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Toyota's taken a lot of flak recently. But you wouldn't know it from listening to the "Toyota Partner Robot" playing jazz standards on the trumpet.
It's one of the more bizarre highlights at Toyota's Commemorative Museum of Industry and Technology in Nagoya.
The museum charts the firm's rise from a humble automatic loom manufacturer to the world's number one auto firm. Fascinating historical footnote: patriarch Sakichi Toyoda sent his son, Kiichiro Toyoda, to England to negotiate the sale of a patent for his innovative automatic loom, then told him to invest the proceeds into researching automobiles.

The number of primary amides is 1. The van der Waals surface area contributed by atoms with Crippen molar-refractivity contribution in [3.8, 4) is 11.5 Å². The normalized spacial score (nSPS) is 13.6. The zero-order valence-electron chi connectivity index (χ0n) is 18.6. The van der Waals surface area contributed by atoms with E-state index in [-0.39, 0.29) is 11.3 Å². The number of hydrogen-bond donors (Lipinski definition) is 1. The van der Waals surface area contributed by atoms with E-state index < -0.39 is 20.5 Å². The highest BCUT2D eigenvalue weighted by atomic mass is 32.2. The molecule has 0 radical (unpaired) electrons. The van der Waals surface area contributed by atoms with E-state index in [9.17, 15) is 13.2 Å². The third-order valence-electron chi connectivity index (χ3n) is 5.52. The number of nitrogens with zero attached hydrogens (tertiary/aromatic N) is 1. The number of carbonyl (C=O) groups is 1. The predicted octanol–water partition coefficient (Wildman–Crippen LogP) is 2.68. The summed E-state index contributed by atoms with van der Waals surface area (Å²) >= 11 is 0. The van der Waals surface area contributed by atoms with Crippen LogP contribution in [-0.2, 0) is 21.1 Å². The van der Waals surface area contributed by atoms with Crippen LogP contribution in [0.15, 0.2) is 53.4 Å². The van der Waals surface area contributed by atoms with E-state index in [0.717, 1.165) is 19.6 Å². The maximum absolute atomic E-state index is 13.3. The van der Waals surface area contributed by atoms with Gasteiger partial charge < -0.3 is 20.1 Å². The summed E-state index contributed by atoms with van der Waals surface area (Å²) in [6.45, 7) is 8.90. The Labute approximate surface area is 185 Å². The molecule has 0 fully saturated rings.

And then there are the robots, or specifically, Partner Robots, designed to provide assistance and companionship for Japan's growing population of gray-hairs. The robots premiered nearby at the EXPO 2005 World's Fair, and, says the website:
"The walking model walks on two legs similar to a person, making it easy to become accustomed to. It is able to use its hands to carry out a wide variety of tasks."
It plays a mean trumpet, too, thanks to a set of artificial lips. On a recent afternoon it polished off "Bibbidy Bobbidy Boo", played a moving "Moon River" and languidly dispatched the Louis Armstrong standby, "What a Wonderful World."
With all Toyota's been through, maybe they should teach it how to sing the blues.